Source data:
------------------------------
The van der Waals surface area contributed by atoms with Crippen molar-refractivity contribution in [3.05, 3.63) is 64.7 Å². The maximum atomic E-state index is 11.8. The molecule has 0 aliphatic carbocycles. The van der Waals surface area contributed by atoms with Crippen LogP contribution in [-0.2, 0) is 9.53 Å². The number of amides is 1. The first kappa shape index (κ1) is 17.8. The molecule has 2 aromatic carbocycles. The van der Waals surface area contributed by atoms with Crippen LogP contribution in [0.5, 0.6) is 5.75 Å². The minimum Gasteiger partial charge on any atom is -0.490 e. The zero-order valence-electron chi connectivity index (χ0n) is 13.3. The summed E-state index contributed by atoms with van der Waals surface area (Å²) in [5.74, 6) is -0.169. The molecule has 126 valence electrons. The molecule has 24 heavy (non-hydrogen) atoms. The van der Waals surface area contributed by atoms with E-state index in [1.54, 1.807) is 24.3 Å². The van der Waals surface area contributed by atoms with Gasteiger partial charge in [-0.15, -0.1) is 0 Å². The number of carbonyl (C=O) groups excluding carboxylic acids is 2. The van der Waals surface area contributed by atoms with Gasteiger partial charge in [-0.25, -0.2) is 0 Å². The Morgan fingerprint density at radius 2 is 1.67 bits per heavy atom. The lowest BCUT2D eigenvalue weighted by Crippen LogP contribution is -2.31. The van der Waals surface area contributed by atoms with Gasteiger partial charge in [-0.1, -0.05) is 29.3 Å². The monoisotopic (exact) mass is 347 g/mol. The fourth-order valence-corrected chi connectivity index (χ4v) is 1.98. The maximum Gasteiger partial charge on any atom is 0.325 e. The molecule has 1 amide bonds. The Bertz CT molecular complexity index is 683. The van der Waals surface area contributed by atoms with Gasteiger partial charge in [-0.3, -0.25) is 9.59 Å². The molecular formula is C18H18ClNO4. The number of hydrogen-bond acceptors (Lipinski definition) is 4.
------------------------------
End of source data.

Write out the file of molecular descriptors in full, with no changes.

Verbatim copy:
The van der Waals surface area contributed by atoms with Crippen molar-refractivity contribution in [3.05, 3.63) is 64.7 Å². The maximum atomic E-state index is 11.8. The molecule has 0 aliphatic carbocycles. The van der Waals surface area contributed by atoms with Crippen LogP contribution in [-0.2, 0) is 9.53 Å². The number of amides is 1. The first kappa shape index (κ1) is 17.8. The molecule has 2 aromatic carbocycles. The van der Waals surface area contributed by atoms with Crippen LogP contribution in [0.5, 0.6) is 5.75 Å². The minimum Gasteiger partial charge on any atom is -0.490 e. The zero-order valence-electron chi connectivity index (χ0n) is 13.3. The summed E-state index contributed by atoms with van der Waals surface area (Å²) in [5.74, 6) is -0.169. The molecule has 126 valence electrons. The molecule has 24 heavy (non-hydrogen) atoms. The van der Waals surface area contributed by atoms with E-state index in [1.54, 1.807) is 24.3 Å². The van der Waals surface area contributed by atoms with Gasteiger partial charge in [-0.15, -0.1) is 0 Å². The number of carbonyl (C=O) groups excluding carboxylic acids is 2. The van der Waals surface area contributed by atoms with Gasteiger partial charge in [-0.25, -0.2) is 0 Å². The Morgan fingerprint density at radius 2 is 1.67 bits per heavy atom. The lowest BCUT2D eigenvalue weighted by Crippen LogP contribution is -2.31. The van der Waals surface area contributed by atoms with Gasteiger partial charge in [-0.1, -0.05) is 29.3 Å². The monoisotopic (exact) mass is 347 g/mol. The fourth-order valence-corrected chi connectivity index (χ4v) is 1.98. The maximum Gasteiger partial charge on any atom is 0.325 e. The molecule has 1 amide bonds. The Bertz CT molecular complexity index is 683. The van der Waals surface area contributed by atoms with Gasteiger partial charge in [-0.3, -0.25) is 9.59 Å². The molecular formula is C18H18ClNO4. The number of hydrogen-bond acceptors (Lipinski definition) is 4.